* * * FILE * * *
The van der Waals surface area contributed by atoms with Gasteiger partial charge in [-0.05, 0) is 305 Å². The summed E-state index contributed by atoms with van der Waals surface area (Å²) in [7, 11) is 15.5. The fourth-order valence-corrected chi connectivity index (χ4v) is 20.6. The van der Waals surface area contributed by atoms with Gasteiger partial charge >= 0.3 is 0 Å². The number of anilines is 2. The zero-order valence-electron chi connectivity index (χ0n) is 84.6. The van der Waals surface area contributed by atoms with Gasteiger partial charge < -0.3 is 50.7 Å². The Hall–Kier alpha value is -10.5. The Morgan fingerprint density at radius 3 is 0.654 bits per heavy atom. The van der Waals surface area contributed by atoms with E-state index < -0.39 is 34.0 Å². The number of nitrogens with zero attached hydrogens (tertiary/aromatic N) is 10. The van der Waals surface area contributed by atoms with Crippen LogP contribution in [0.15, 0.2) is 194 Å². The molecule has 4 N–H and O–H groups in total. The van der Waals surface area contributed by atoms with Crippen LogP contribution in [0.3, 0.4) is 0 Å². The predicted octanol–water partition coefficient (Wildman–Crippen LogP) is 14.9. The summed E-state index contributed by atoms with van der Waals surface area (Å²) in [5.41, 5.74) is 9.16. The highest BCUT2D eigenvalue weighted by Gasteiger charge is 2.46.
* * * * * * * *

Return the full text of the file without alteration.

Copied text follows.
The van der Waals surface area contributed by atoms with Gasteiger partial charge in [-0.05, 0) is 305 Å². The summed E-state index contributed by atoms with van der Waals surface area (Å²) in [7, 11) is 15.5. The fourth-order valence-corrected chi connectivity index (χ4v) is 20.6. The van der Waals surface area contributed by atoms with Gasteiger partial charge >= 0.3 is 0 Å². The number of anilines is 2. The zero-order valence-electron chi connectivity index (χ0n) is 84.6. The van der Waals surface area contributed by atoms with Gasteiger partial charge < -0.3 is 50.7 Å². The Hall–Kier alpha value is -10.5. The Morgan fingerprint density at radius 3 is 0.654 bits per heavy atom. The van der Waals surface area contributed by atoms with E-state index < -0.39 is 34.0 Å². The number of nitrogens with zero attached hydrogens (tertiary/aromatic N) is 10. The van der Waals surface area contributed by atoms with Crippen LogP contribution in [0.15, 0.2) is 194 Å². The molecule has 4 N–H and O–H groups in total. The van der Waals surface area contributed by atoms with Crippen LogP contribution in [0.3, 0.4) is 0 Å². The predicted octanol–water partition coefficient (Wildman–Crippen LogP) is 14.9. The summed E-state index contributed by atoms with van der Waals surface area (Å²) in [5.41, 5.74) is 9.16. The highest BCUT2D eigenvalue weighted by Gasteiger charge is 2.46.